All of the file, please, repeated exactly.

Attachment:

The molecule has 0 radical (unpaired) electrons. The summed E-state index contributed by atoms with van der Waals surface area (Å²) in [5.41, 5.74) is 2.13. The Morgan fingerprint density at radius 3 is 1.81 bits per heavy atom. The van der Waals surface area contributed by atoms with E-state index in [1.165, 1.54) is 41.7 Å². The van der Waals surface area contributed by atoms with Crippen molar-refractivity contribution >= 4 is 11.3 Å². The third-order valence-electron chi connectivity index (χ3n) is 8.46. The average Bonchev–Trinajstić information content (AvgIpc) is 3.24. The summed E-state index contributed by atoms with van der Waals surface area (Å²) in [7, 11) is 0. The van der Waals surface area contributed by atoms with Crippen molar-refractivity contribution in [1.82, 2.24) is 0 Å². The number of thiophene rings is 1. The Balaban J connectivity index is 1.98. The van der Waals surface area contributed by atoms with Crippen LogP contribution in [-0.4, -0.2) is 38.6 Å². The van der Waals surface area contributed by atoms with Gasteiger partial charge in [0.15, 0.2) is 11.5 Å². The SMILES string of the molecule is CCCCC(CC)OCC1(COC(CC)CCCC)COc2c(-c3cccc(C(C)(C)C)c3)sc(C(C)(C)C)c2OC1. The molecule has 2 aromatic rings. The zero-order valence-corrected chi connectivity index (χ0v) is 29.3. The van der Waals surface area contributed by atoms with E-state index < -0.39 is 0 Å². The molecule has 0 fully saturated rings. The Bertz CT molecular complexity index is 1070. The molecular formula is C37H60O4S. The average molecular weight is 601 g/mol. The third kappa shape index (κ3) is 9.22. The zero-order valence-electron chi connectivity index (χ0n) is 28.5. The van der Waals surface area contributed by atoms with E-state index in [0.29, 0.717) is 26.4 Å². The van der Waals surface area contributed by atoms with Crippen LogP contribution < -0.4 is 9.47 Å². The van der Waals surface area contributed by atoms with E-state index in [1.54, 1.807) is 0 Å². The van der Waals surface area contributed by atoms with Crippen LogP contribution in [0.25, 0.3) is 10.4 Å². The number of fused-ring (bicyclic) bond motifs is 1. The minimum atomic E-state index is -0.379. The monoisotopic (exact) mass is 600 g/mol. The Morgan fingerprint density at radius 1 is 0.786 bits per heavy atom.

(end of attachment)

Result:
The molecule has 0 radical (unpaired) electrons. The summed E-state index contributed by atoms with van der Waals surface area (Å²) in [5.41, 5.74) is 2.13. The Morgan fingerprint density at radius 3 is 1.81 bits per heavy atom. The van der Waals surface area contributed by atoms with E-state index in [1.165, 1.54) is 41.7 Å². The van der Waals surface area contributed by atoms with Crippen molar-refractivity contribution >= 4 is 11.3 Å². The third-order valence-electron chi connectivity index (χ3n) is 8.46. The average Bonchev–Trinajstić information content (AvgIpc) is 3.24. The summed E-state index contributed by atoms with van der Waals surface area (Å²) in [7, 11) is 0. The van der Waals surface area contributed by atoms with Crippen molar-refractivity contribution in [1.82, 2.24) is 0 Å². The number of thiophene rings is 1. The Balaban J connectivity index is 1.98. The van der Waals surface area contributed by atoms with Crippen LogP contribution in [-0.4, -0.2) is 38.6 Å². The van der Waals surface area contributed by atoms with Gasteiger partial charge in [0.15, 0.2) is 11.5 Å². The SMILES string of the molecule is CCCCC(CC)OCC1(COC(CC)CCCC)COc2c(-c3cccc(C(C)(C)C)c3)sc(C(C)(C)C)c2OC1. The molecule has 2 aromatic rings. The zero-order valence-corrected chi connectivity index (χ0v) is 29.3. The van der Waals surface area contributed by atoms with E-state index < -0.39 is 0 Å². The molecule has 0 fully saturated rings. The Bertz CT molecular complexity index is 1070. The molecular formula is C37H60O4S. The average molecular weight is 601 g/mol. The third kappa shape index (κ3) is 9.22. The zero-order valence-electron chi connectivity index (χ0n) is 28.5. The van der Waals surface area contributed by atoms with E-state index in [0.29, 0.717) is 26.4 Å². The van der Waals surface area contributed by atoms with Crippen LogP contribution < -0.4 is 9.47 Å². The van der Waals surface area contributed by atoms with E-state index in [1.54, 1.807) is 0 Å². The van der Waals surface area contributed by atoms with Crippen LogP contribution in [0.25, 0.3) is 10.4 Å². The number of fused-ring (bicyclic) bond motifs is 1. The minimum atomic E-state index is -0.379. The monoisotopic (exact) mass is 600 g/mol. The Morgan fingerprint density at radius 1 is 0.786 bits per heavy atom.